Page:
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Watershed models are used to analyze: rainfall/runoff, erosion and sediment transport, pollutant loading, stream transport and management practices.

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Step 2: Characterize Your Watershed (cont.)

Watershed Modeling
Models provide another approach for estimating loads and evaluating various management alternatives. A model is a set of equations that can be used to describe the natural or human-made processes in a watershed system, such as runoff or stream transport. By building these cause-and-effect relationships, models can be used to forecast or estimate future conditions that might occur under various conditions. Models can be highly sophisticated, including many specific processes such as detailed descriptions of infiltration and evapotranspiration. Models can also be very generalized, such as a simple empirical relationship that estimates the amount of runoff based on precipitation. Some models are available as software packages, whereas simple models or equations can be applied with a calculator or spreadsheet. Compared to using monitoring data or literature values, models add more detailed procedures that represent the separate processes of rainfall, erosion, loading, transport and management practices. By separately addressing each process, models can be adapted to local conditions, and the simulation can be made more sensitive to land use activities and management changes.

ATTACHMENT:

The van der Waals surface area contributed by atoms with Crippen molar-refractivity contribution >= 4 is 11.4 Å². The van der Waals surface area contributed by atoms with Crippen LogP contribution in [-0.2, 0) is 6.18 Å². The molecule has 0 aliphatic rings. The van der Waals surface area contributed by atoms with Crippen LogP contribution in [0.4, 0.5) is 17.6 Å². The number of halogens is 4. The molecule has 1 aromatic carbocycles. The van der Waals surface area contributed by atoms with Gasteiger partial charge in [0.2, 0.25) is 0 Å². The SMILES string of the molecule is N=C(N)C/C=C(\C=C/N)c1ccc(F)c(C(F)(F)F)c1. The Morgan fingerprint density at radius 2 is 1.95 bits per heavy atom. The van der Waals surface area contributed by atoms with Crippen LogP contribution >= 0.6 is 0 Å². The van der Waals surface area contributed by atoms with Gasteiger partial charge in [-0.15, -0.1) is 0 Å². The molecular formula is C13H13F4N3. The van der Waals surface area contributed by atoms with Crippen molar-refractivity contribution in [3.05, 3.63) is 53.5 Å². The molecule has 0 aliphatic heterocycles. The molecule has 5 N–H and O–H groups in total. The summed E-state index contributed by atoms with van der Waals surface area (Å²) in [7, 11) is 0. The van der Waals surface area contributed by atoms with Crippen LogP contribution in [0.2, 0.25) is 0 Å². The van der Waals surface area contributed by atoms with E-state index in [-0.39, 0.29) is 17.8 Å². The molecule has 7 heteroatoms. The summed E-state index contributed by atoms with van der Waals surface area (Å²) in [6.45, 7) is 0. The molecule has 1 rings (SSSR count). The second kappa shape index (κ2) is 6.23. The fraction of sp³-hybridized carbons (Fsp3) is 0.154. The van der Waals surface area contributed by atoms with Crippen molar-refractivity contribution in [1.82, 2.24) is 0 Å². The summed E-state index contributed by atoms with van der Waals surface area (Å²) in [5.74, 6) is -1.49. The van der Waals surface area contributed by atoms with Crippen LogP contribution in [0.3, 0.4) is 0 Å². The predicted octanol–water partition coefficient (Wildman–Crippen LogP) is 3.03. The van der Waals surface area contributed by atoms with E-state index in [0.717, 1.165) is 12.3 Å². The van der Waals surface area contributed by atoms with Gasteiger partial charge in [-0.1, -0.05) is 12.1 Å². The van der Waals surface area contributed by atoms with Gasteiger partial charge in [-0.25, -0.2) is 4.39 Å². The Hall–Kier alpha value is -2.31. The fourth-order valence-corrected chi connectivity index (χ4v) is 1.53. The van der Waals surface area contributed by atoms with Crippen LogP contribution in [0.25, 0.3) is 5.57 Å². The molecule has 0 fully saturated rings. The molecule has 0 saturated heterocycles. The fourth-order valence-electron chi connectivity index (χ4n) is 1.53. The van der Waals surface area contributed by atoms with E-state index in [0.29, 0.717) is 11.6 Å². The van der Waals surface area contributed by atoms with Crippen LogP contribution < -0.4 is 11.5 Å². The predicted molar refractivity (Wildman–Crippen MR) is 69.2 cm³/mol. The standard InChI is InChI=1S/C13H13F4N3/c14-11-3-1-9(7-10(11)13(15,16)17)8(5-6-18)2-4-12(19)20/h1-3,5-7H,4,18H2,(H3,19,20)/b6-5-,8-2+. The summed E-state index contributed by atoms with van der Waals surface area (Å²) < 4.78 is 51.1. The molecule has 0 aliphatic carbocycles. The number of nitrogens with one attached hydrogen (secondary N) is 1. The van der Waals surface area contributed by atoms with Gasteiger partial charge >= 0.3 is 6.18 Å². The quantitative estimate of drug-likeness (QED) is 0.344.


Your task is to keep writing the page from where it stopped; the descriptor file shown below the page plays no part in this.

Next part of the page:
For more details on the types of models available and how to select the ones most appropriate for your watershed planning effort, see Chapter 8 of the Handbook for Developing Watershed Plans to Restore and Protect Our Waters.

You might also want to review the Watershed Modeling Module or the Overview of Watershed Monitoring Module.

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Section 20 of 43